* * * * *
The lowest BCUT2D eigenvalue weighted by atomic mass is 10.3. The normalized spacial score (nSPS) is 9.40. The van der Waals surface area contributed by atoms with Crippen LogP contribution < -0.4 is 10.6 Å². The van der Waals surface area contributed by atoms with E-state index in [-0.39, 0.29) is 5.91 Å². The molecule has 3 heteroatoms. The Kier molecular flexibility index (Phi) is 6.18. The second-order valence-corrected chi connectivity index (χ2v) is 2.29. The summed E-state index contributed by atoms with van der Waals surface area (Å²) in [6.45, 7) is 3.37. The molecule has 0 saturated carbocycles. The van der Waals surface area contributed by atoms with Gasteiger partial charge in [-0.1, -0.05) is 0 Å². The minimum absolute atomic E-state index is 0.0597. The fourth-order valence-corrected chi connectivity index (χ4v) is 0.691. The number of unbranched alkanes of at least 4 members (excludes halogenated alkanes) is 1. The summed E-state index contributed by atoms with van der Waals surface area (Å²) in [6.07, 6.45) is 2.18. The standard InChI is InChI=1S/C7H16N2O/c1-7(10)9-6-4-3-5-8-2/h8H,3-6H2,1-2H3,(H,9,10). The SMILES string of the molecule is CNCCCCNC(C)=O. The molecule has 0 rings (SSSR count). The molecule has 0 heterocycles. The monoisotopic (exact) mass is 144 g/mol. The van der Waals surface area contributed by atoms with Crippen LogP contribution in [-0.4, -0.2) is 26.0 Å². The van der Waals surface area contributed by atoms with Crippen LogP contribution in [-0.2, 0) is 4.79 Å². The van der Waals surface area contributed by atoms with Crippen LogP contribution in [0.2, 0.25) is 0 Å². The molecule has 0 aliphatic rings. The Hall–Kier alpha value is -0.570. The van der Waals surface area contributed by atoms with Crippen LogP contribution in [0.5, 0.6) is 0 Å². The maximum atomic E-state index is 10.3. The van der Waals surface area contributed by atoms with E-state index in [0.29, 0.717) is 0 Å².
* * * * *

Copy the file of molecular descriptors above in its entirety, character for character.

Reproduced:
The lowest BCUT2D eigenvalue weighted by atomic mass is 10.3. The normalized spacial score (nSPS) is 9.40. The van der Waals surface area contributed by atoms with Crippen LogP contribution < -0.4 is 10.6 Å². The van der Waals surface area contributed by atoms with E-state index in [-0.39, 0.29) is 5.91 Å². The molecule has 3 heteroatoms. The Kier molecular flexibility index (Phi) is 6.18. The second-order valence-corrected chi connectivity index (χ2v) is 2.29. The summed E-state index contributed by atoms with van der Waals surface area (Å²) in [6.45, 7) is 3.37. The molecule has 0 saturated carbocycles. The van der Waals surface area contributed by atoms with Gasteiger partial charge in [-0.1, -0.05) is 0 Å². The minimum absolute atomic E-state index is 0.0597. The fourth-order valence-corrected chi connectivity index (χ4v) is 0.691. The number of unbranched alkanes of at least 4 members (excludes halogenated alkanes) is 1. The summed E-state index contributed by atoms with van der Waals surface area (Å²) in [6.07, 6.45) is 2.18. The standard InChI is InChI=1S/C7H16N2O/c1-7(10)9-6-4-3-5-8-2/h8H,3-6H2,1-2H3,(H,9,10). The SMILES string of the molecule is CNCCCCNC(C)=O. The molecule has 0 rings (SSSR count). The molecule has 0 heterocycles. The monoisotopic (exact) mass is 144 g/mol. The van der Waals surface area contributed by atoms with Crippen LogP contribution in [-0.4, -0.2) is 26.0 Å². The van der Waals surface area contributed by atoms with Crippen LogP contribution in [-0.2, 0) is 4.79 Å². The van der Waals surface area contributed by atoms with Crippen LogP contribution in [0.2, 0.25) is 0 Å². The molecule has 0 aliphatic rings. The Hall–Kier alpha value is -0.570. The van der Waals surface area contributed by atoms with Crippen LogP contribution in [0.5, 0.6) is 0 Å². The maximum atomic E-state index is 10.3. The van der Waals surface area contributed by atoms with E-state index in [0.29, 0.717) is 0 Å².